Hello everyone. Today’s article is a guest post from Emma Barnes who is writing on behalf of 3D Golf.
The New Year is here and people throughout the UK are looking for quick-fix ways to lose weight and get in shape following the excess of Christmas. Some sign up at their local gym, some pledge to actually go on a more regular basis having been a member for some time, some start fad diets and some pledge to give up alcohol or smoking for good.
Have you considered, though, taking up a new sport? If so, how about giving golf a go? If you’re a newcomer to golf then the great thing is that you’re never too old to give it a try which cannot always be said for other sports and if you enjoy it then it opens up the possibility of taking golf holidays abroad to all manner of far-flung destinations. Bringing together sport and travel is always enjoyable.
Playing golf is ideal if you want to ease yourself into an exercise regime because it’s not too gruelling physically and will also help to keep you mentally alert without being too taxing. The average 18-hole course can easily be over three miles long so playing a round or two once or twice a week means you’ll be clocking up the miles without really noticing and it’ll work and tone your calf and thigh muscles as well as improve your general stamina. This cardiovascular exercise will help to lower cholesterol and speed up your metabolism too.
Fresh air will also do wonders for your physical and mental wellbeing and this will probably appeal if you don’t fancy being cooped up in a stuffy gym and if you want to get away from all the stresses and strains of everyday life. You’ll also sleep soundly after a couple of hours outside. The golf course can offer an oasis of calm either after work during the summer months when the evenings stay lighter for longer or at the end of another hectic week. When the weather improves and the sun comes out, exposure to sunlight while playing golf will ensure your body is exposed to a valuable source of vitamin D, although it’s obviously important to protect your skin and eyes from overexposure to direct sunlight.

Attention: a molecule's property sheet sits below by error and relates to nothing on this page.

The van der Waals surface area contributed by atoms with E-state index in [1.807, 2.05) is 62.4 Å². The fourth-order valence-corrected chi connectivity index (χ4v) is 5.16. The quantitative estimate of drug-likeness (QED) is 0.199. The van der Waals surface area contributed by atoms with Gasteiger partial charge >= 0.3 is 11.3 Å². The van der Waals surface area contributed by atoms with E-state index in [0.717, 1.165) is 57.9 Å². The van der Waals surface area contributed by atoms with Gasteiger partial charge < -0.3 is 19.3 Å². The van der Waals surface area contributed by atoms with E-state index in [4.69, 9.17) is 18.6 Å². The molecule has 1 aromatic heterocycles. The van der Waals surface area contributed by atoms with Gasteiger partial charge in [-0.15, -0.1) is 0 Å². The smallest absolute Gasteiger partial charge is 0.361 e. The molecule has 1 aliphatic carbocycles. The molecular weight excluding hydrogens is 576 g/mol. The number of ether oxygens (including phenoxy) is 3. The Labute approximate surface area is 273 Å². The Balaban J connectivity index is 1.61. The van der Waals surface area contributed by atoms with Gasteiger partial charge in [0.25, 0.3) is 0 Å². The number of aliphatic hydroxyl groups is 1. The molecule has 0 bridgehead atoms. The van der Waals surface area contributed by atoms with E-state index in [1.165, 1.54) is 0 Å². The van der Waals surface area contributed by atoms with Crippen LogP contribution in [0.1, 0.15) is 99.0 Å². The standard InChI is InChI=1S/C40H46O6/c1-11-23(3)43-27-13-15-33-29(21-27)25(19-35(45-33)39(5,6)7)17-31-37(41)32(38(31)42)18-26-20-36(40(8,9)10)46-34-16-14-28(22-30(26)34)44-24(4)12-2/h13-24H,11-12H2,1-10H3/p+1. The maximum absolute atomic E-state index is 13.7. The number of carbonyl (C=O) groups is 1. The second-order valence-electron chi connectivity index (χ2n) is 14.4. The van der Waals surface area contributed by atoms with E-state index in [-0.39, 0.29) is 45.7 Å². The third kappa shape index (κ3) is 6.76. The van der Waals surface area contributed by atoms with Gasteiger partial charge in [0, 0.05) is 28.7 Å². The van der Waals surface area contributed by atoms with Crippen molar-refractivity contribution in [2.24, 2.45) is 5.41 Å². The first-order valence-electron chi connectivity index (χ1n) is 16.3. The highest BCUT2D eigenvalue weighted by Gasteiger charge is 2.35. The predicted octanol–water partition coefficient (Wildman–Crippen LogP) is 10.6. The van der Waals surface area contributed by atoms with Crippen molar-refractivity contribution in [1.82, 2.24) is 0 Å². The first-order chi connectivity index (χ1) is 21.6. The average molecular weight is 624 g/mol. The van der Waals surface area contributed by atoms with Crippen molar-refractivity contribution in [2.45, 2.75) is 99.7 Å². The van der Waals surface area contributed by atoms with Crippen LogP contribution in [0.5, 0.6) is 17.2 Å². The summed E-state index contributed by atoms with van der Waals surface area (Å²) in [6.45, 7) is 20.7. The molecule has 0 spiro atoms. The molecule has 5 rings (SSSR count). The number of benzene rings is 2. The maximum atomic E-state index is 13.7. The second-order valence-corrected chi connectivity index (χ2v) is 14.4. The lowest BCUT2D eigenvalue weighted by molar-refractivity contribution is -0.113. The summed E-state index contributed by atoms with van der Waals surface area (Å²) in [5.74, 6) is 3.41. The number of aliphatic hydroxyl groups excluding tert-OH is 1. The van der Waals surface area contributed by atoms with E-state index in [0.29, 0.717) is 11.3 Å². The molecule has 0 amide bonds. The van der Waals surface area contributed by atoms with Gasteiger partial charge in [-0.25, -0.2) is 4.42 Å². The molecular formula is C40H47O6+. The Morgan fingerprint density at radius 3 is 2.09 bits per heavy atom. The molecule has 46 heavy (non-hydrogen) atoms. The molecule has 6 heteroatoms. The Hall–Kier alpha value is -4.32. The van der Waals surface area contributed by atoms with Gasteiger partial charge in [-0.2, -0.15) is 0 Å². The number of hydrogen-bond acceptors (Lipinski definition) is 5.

Swinging and putting will enhance upper body strength and it’s worth having a lesson with an expert on posture to make sure when you’re making a shot that you’re doing it correctly as that’ll also have a positive impact on your core muscles. If you don’t have time to go and play a round after work then remember that an hour or two spent at the driving range can also work several key muscle groups.
It has been claimed in the past that playing a round of golf, providing you resist the urge to travel around via a golf buggy, can help to burn roughly 300 calories. That figure drops to 200 calories if you spend an hour at a driving range. While this is a relatively low figure when you compare and contrast with the impact of having a strenuous gym session, the health benefits of golf should not be understated. Then there’s the social side. Play with friends, work colleagues or with complete strangers.
As you can see, golf has countless benefits. So next time the weather is good, grab your golf clubs and get down to the golf course to take advantage of all the benefits this sport has to offer.